Comedian Hari Kondabolu loves “The Simpsons” except for one character — Apu Nahasapeemapetilon.
As a result, Springfield’s Indian Kwik-E-Mart owner became the subject of Kondabolu’s recent truTV documentary, “The Problem With Apu.”
In the 49-minute film, Kondabolu speaks to celebrities such as Aziz Ansari, Whoopi Goldberg and Kal Penn about how Apu’s thin characterization supports racial stereotypes about South Asians that have ingrained themselves into America’s consciousness.
Kondabolu also attempts — and fails — to get an interview with Hank Azaria, the man who has voiced Apu since 1989 — or as Kondabolu describes Azaria in his comedy, “a white guy doing an impression of white guy making fun of my father.”
On Sunday, however, Azaria acknowledged and addressed the film while speaking to TMZ.
“I think the documentary made some really interesting points and gave us a lot to think about and we really are thinking about it,” Azaria told the outlet. “Definitely anybody that was hurt or offended by it, or by any character or vocal performance, it’s really upsetting that it was offensive or hurtful to anybody.”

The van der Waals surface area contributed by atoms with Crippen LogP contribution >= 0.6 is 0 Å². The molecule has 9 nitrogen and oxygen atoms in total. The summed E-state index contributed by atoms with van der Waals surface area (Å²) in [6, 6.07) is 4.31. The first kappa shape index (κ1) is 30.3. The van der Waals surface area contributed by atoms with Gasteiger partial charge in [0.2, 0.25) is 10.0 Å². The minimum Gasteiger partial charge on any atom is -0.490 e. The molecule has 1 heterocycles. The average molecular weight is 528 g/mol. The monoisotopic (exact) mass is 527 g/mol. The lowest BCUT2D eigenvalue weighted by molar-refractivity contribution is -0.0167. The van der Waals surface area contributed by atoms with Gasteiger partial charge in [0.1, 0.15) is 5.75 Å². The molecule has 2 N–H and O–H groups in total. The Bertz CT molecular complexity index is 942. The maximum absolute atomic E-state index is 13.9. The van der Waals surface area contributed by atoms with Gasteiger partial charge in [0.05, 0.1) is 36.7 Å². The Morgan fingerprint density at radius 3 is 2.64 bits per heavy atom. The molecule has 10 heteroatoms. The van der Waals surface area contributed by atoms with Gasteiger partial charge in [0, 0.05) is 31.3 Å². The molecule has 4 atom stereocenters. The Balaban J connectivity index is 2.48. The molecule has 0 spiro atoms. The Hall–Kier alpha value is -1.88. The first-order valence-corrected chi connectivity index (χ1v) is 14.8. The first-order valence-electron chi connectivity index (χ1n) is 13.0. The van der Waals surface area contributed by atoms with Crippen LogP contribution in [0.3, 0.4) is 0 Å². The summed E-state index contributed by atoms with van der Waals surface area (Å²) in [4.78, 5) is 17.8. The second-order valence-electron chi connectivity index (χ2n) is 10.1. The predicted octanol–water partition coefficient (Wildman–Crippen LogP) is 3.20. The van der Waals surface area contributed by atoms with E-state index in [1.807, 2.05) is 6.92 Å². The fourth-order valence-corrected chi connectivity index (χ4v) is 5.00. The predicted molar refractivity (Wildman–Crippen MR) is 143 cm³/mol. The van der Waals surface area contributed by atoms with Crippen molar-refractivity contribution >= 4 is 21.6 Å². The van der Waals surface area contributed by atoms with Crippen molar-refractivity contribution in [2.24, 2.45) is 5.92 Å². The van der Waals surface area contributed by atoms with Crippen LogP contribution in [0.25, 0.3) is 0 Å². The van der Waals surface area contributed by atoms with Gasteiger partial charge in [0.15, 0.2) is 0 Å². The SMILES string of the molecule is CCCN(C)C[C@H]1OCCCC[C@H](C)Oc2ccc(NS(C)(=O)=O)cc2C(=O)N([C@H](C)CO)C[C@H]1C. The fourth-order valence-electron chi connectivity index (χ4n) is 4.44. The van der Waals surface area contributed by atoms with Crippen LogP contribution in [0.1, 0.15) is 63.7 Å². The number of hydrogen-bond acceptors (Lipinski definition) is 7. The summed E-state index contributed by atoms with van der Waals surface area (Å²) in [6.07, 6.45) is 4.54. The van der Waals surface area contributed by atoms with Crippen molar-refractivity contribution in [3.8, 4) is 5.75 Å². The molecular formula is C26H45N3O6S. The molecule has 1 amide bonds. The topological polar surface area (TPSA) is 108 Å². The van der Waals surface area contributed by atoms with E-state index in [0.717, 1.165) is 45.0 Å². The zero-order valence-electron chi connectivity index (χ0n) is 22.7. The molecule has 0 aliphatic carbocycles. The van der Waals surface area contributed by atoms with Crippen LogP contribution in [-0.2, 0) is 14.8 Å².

Whether or not “The Simpsons” intends to change anything about Apu’s portrayal or storyline remains to be seen.
“I think it’s an important conversation worth having,” Azaria concluded.
“We’re still thinking about it. It’s a lot to digest.”
If the beloved animated series wants to make an improvement with Apu, Kondabolu has a suggestion. When asked by TMZ if he could create a new job for Apu, Kondabolu responded by saying: “He owns the Kwik-E-Mart corporation. He owns all the stores, and he employs a bunch of people and he’s the counter to Mr. Burns. Like, finally, there’s a change in power.”